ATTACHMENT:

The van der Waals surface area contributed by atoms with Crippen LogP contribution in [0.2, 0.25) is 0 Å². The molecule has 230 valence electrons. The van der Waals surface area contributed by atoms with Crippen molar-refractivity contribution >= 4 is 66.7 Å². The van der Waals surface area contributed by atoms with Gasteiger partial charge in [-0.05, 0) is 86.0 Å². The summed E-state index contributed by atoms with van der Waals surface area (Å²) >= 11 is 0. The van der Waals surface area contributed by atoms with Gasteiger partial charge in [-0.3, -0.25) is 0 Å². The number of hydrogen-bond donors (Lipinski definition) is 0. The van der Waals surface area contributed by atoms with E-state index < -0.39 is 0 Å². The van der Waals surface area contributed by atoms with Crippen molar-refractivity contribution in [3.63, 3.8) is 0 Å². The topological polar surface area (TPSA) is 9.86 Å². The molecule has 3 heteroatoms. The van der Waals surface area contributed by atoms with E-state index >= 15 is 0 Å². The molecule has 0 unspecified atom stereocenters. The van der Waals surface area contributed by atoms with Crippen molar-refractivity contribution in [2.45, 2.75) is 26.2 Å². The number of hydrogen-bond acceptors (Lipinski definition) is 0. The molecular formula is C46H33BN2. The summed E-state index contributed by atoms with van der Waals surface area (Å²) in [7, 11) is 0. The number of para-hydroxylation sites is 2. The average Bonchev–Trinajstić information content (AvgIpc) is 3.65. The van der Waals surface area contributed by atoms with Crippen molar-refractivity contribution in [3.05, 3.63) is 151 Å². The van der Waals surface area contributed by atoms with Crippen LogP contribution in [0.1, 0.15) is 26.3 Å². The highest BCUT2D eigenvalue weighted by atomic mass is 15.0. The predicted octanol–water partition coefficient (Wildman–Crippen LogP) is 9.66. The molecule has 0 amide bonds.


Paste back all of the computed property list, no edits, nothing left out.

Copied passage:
The van der Waals surface area contributed by atoms with Crippen LogP contribution in [0.2, 0.25) is 0 Å². The molecule has 230 valence electrons. The van der Waals surface area contributed by atoms with Crippen molar-refractivity contribution >= 4 is 66.7 Å². The van der Waals surface area contributed by atoms with Gasteiger partial charge in [-0.05, 0) is 86.0 Å². The summed E-state index contributed by atoms with van der Waals surface area (Å²) >= 11 is 0. The van der Waals surface area contributed by atoms with Gasteiger partial charge in [-0.3, -0.25) is 0 Å². The number of hydrogen-bond donors (Lipinski definition) is 0. The van der Waals surface area contributed by atoms with E-state index < -0.39 is 0 Å². The van der Waals surface area contributed by atoms with Crippen molar-refractivity contribution in [3.63, 3.8) is 0 Å². The topological polar surface area (TPSA) is 9.86 Å². The molecule has 3 heteroatoms. The van der Waals surface area contributed by atoms with E-state index >= 15 is 0 Å². The molecule has 0 unspecified atom stereocenters. The van der Waals surface area contributed by atoms with Crippen molar-refractivity contribution in [2.45, 2.75) is 26.2 Å². The number of hydrogen-bond acceptors (Lipinski definition) is 0. The molecular formula is C46H33BN2. The summed E-state index contributed by atoms with van der Waals surface area (Å²) in [7, 11) is 0. The number of para-hydroxylation sites is 2. The average Bonchev–Trinajstić information content (AvgIpc) is 3.65. The van der Waals surface area contributed by atoms with Crippen molar-refractivity contribution in [3.05, 3.63) is 151 Å². The van der Waals surface area contributed by atoms with Crippen LogP contribution in [0.1, 0.15) is 26.3 Å². The highest BCUT2D eigenvalue weighted by atomic mass is 15.0. The predicted octanol–water partition coefficient (Wildman–Crippen LogP) is 9.66. The molecule has 0 amide bonds.